House approves aviation bill despite Obama veto threatby Joan Lowy, Associated Press
WASHINGTON (AP) - A sweeping aviation bill that could thwart proposed new safety regulations, including one that would prevent tired pilots from flying, passed the House Friday.
The $59.7 billion Republican-drafted bill is a blueprint for Federal Aviation Administration programs for the next three and a half years. It cuts the agency's budget by $4 billion, money GOP lawmakers said the agency can do without. Democrats said the cuts would endanger air safety.
The bill also eliminates subsidies for air service to rural communities with the exception of airports in Alaska. The Senate bill would disqualify some airports, but retains most of the program.
The bill would also eliminate most of the $200 million essential air service program, which pays airlines to provide scheduled service to 155 communities. It would phase out the program in the lower 48 states by 2013. After that, only subsidies for service to airports in Alaska -- currently about $12.5 million a year -- would be continued.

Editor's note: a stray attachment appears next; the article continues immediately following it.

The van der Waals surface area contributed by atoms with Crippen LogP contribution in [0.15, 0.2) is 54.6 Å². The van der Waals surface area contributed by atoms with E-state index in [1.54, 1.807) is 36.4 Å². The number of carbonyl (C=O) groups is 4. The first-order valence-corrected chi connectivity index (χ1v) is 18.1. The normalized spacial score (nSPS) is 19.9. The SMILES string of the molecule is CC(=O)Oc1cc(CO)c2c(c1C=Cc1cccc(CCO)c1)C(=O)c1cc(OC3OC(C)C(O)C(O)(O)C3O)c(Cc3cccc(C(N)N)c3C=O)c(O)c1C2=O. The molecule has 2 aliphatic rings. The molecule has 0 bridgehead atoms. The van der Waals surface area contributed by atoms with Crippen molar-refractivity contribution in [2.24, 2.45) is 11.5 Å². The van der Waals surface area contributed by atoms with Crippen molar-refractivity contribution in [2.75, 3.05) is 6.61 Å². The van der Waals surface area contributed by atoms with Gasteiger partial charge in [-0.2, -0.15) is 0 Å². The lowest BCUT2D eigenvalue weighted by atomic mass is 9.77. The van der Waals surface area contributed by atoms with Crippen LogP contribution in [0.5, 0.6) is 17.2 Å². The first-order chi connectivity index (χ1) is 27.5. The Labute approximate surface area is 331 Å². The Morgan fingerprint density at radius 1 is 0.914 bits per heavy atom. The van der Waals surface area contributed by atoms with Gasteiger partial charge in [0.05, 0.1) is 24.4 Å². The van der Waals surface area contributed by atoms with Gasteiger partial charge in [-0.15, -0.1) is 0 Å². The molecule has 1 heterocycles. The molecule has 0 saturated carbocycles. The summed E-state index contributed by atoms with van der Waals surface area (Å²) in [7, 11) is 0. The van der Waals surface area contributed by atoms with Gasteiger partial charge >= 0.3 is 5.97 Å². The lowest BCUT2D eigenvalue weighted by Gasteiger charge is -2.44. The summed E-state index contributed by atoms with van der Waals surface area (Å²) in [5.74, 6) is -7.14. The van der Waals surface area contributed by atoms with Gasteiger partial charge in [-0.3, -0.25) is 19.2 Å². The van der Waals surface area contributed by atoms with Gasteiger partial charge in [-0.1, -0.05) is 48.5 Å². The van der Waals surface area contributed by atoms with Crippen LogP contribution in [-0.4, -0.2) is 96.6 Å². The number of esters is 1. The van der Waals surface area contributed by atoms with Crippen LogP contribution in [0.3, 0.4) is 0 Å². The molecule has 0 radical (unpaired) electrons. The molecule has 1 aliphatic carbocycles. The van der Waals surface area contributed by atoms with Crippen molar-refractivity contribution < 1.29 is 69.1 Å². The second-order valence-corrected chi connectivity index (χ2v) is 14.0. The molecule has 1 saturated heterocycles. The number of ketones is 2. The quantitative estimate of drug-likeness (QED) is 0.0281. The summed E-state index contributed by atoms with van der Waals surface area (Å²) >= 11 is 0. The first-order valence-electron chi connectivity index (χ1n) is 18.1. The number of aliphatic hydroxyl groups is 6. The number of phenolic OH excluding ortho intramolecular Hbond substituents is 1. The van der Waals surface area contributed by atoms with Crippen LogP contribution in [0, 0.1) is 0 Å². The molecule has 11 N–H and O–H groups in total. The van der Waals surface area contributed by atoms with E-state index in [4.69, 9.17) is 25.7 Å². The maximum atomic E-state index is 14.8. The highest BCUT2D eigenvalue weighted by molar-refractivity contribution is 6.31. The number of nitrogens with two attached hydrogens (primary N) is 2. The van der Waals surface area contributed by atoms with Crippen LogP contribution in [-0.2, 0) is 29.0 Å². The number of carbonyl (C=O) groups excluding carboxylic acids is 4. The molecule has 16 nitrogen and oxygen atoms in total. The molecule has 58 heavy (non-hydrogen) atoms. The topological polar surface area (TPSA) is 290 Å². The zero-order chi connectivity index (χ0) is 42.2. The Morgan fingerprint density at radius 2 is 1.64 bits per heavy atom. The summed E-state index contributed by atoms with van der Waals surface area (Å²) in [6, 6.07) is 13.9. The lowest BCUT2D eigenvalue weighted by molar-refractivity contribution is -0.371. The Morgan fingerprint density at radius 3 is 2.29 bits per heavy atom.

The program was created to ensure that less-profitable routes to small airports wouldn't be eliminated when airline service was deregulated in 1978. But critics say the airports often serve too few people to merit the subsidies.
Subsidies per airline passenger range as high as $5,223 in Ely, Nev., to as low as $9.21 in Thief River Falls, Minn., according to Transportation Department data for the lower 48 states as of June.
The bill passed on a 223 to 196 mostly party line vote. It would require the FAA to tailor regulations to different segments of the aviation industry rather than set across-the-board safety standards. It also would prohibit new safety regulations if the agency can't justify the costs to the industry.
Lawmakers also clashed over a labor provision in the bill that would make it more difficult for airline and railroad workers to unionize. The provision would overturn a National Mediation Board rule approved last year that allows employees in those industries to form a union by a simple majority of those voting. Under the old rule, workers who didn't vote were treated as "no" votes.